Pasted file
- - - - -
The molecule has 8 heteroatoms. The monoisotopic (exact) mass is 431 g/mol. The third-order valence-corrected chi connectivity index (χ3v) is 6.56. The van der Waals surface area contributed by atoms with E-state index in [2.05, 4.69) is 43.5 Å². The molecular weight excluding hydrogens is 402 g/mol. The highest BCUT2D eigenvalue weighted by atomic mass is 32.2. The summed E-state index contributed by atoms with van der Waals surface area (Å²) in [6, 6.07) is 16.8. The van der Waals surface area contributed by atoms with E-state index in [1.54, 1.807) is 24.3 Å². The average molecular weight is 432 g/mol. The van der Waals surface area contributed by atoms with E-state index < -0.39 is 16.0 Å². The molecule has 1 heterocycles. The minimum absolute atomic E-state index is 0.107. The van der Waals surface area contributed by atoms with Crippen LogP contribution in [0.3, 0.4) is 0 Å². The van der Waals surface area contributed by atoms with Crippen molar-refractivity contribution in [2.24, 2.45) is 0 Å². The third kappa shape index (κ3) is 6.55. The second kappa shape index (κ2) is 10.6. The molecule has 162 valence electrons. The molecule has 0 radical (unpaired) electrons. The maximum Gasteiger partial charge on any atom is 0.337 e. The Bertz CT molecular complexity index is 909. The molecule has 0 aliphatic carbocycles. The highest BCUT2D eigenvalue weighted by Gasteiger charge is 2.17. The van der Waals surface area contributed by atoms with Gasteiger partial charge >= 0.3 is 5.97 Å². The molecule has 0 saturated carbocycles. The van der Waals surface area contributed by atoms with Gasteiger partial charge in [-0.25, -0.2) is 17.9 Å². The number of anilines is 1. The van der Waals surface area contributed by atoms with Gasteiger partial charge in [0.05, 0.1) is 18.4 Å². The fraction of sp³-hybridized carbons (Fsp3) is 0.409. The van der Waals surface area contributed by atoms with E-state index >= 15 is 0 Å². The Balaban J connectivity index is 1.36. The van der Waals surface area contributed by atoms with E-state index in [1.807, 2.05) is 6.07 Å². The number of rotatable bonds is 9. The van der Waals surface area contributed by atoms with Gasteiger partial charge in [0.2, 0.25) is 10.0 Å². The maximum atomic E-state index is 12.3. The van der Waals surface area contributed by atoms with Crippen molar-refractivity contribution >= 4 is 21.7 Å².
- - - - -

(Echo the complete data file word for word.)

The molecule has 8 heteroatoms. The monoisotopic (exact) mass is 431 g/mol. The third-order valence-corrected chi connectivity index (χ3v) is 6.56. The van der Waals surface area contributed by atoms with E-state index in [2.05, 4.69) is 43.5 Å². The molecular weight excluding hydrogens is 402 g/mol. The highest BCUT2D eigenvalue weighted by atomic mass is 32.2. The summed E-state index contributed by atoms with van der Waals surface area (Å²) in [6, 6.07) is 16.8. The van der Waals surface area contributed by atoms with E-state index in [1.54, 1.807) is 24.3 Å². The average molecular weight is 432 g/mol. The van der Waals surface area contributed by atoms with E-state index < -0.39 is 16.0 Å². The molecule has 1 heterocycles. The minimum absolute atomic E-state index is 0.107. The van der Waals surface area contributed by atoms with Crippen LogP contribution in [0.3, 0.4) is 0 Å². The van der Waals surface area contributed by atoms with Crippen molar-refractivity contribution in [2.24, 2.45) is 0 Å². The third kappa shape index (κ3) is 6.55. The second kappa shape index (κ2) is 10.6. The molecule has 162 valence electrons. The molecule has 0 radical (unpaired) electrons. The maximum Gasteiger partial charge on any atom is 0.337 e. The Bertz CT molecular complexity index is 909. The molecule has 0 aliphatic carbocycles. The highest BCUT2D eigenvalue weighted by Gasteiger charge is 2.17. The van der Waals surface area contributed by atoms with Gasteiger partial charge >= 0.3 is 5.97 Å². The molecule has 0 saturated carbocycles. The van der Waals surface area contributed by atoms with Gasteiger partial charge in [-0.25, -0.2) is 17.9 Å². The number of anilines is 1. The van der Waals surface area contributed by atoms with Gasteiger partial charge in [0.05, 0.1) is 18.4 Å². The fraction of sp³-hybridized carbons (Fsp3) is 0.409. The van der Waals surface area contributed by atoms with E-state index >= 15 is 0 Å². The Balaban J connectivity index is 1.36. The van der Waals surface area contributed by atoms with E-state index in [1.807, 2.05) is 6.07 Å². The number of rotatable bonds is 9. The van der Waals surface area contributed by atoms with Gasteiger partial charge in [0.2, 0.25) is 10.0 Å². The maximum atomic E-state index is 12.3. The van der Waals surface area contributed by atoms with Crippen molar-refractivity contribution >= 4 is 21.7 Å².